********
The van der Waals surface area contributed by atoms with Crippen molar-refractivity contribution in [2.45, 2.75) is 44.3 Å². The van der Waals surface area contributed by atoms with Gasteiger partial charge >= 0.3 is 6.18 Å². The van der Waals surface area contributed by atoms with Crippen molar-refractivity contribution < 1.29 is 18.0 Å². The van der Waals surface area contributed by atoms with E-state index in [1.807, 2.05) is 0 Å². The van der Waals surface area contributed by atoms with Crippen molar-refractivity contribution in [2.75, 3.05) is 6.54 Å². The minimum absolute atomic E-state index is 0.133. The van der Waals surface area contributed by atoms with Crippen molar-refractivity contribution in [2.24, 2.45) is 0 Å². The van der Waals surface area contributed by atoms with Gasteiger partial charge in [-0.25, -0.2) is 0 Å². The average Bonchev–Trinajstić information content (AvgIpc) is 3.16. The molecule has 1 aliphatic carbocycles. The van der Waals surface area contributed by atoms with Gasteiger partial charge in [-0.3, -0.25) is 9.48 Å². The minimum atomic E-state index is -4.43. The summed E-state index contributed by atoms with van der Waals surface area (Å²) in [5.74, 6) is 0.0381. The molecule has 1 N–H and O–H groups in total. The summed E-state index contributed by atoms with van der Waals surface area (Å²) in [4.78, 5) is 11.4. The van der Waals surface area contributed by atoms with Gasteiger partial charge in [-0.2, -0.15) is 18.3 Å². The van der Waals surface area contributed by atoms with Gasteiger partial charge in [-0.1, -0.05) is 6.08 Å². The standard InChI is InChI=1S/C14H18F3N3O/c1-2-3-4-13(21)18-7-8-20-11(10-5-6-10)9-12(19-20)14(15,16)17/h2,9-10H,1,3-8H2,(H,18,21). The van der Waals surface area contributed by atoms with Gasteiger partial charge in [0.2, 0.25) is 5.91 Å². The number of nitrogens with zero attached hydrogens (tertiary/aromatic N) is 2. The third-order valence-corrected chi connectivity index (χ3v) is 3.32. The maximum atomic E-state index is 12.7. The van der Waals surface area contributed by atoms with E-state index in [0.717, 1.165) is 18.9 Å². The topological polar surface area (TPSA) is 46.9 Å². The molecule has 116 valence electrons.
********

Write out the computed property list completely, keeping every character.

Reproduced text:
The van der Waals surface area contributed by atoms with Crippen molar-refractivity contribution in [2.45, 2.75) is 44.3 Å². The van der Waals surface area contributed by atoms with Gasteiger partial charge >= 0.3 is 6.18 Å². The van der Waals surface area contributed by atoms with Crippen molar-refractivity contribution < 1.29 is 18.0 Å². The van der Waals surface area contributed by atoms with E-state index in [1.807, 2.05) is 0 Å². The van der Waals surface area contributed by atoms with Crippen molar-refractivity contribution in [2.75, 3.05) is 6.54 Å². The minimum absolute atomic E-state index is 0.133. The van der Waals surface area contributed by atoms with Crippen molar-refractivity contribution in [2.24, 2.45) is 0 Å². The van der Waals surface area contributed by atoms with Gasteiger partial charge in [-0.25, -0.2) is 0 Å². The average Bonchev–Trinajstić information content (AvgIpc) is 3.16. The molecule has 1 aliphatic carbocycles. The van der Waals surface area contributed by atoms with Gasteiger partial charge in [-0.3, -0.25) is 9.48 Å². The minimum atomic E-state index is -4.43. The summed E-state index contributed by atoms with van der Waals surface area (Å²) in [5.74, 6) is 0.0381. The molecule has 1 N–H and O–H groups in total. The summed E-state index contributed by atoms with van der Waals surface area (Å²) in [4.78, 5) is 11.4. The van der Waals surface area contributed by atoms with Gasteiger partial charge in [-0.2, -0.15) is 18.3 Å². The van der Waals surface area contributed by atoms with Gasteiger partial charge in [-0.1, -0.05) is 6.08 Å². The standard InChI is InChI=1S/C14H18F3N3O/c1-2-3-4-13(21)18-7-8-20-11(10-5-6-10)9-12(19-20)14(15,16)17/h2,9-10H,1,3-8H2,(H,18,21). The van der Waals surface area contributed by atoms with Gasteiger partial charge in [0.2, 0.25) is 5.91 Å². The number of nitrogens with zero attached hydrogens (tertiary/aromatic N) is 2. The third-order valence-corrected chi connectivity index (χ3v) is 3.32. The maximum atomic E-state index is 12.7. The van der Waals surface area contributed by atoms with E-state index in [0.717, 1.165) is 18.9 Å². The topological polar surface area (TPSA) is 46.9 Å². The molecule has 116 valence electrons.